When asked “where does packaging and fulfillment occur” (with choices including warehouses, manufacturing sites, fulfillment centers, DCs, retail stores, and outsourced), the most common type of location remains a warehouse, cited by 60% this year, up from 55% last year.

Additionally, 32% this year indicate that packaging and fulfillment occurs at a fulfillment center, up from 27% last year. Another 19% cited stores this year, up from 8% last year, and finally, 38% say packaging occurs in manufacturing, down from 53% last year.

Attention to supply chain risk planning held steady, after increasing last year versus 2021. This year, 55% said that they have a plan for identifying, analyzing, and mitigating risks, which is even with last year and well above the 39% finding for this question back in 2021.

When it comes to leading types of risks, the three leading areas this year were logistics risks (named by 75% this year, up from 65% last year); in-house production or operational risks (56% this year, up from 44%); and a tie for third, with supplier risks at 44% and legal liabilities also at 44%. This year’s survey found a decline for risk plans for natural disasters (down by 10% versus last year), while plans addressing intellectual property theft, grew from 26% last year, to 38% this year.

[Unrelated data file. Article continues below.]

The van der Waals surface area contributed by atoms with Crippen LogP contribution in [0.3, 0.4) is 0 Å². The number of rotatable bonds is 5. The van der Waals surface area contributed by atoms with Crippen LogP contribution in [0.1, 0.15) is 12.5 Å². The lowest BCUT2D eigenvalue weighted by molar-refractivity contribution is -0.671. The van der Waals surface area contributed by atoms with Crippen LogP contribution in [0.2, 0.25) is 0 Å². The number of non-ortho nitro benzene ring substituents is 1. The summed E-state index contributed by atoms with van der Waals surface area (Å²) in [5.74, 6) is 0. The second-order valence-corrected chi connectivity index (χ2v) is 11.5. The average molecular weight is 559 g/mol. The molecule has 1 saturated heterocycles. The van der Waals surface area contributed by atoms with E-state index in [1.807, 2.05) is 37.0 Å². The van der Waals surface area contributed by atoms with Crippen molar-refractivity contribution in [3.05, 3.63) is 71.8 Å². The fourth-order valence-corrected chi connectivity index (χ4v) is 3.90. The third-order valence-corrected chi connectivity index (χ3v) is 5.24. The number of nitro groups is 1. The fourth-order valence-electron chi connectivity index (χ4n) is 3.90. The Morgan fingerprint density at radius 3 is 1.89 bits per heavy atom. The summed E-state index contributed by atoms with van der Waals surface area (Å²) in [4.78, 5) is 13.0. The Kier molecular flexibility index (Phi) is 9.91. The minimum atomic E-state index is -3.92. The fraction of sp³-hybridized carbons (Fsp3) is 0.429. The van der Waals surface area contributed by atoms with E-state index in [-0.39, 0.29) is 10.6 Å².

“It’s a good thing that risk planning did not decline in the survey, but given all the potential disruptions and disasters that affect supply chains, that finding should really be significantly higher,” says Derewecki. “These disasters and risks materialize and can carry significant negative impacts, so you need to plan for them.”

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About the Author

Roberto Michel's avatar
Roberto Michel
Roberto Michel, senior editor for Modern, has covered manufacturing and supply chain management trends since 1996, mainly as a former staff editor and former contributor at Manufacturing Business Technology. He has been a contributor to Modern since 2004. He has worked on numerous show dailies, including at ProMat, the North American Material Handling Logistics show, and National Manufacturing Week. You can reach him at: [email protected].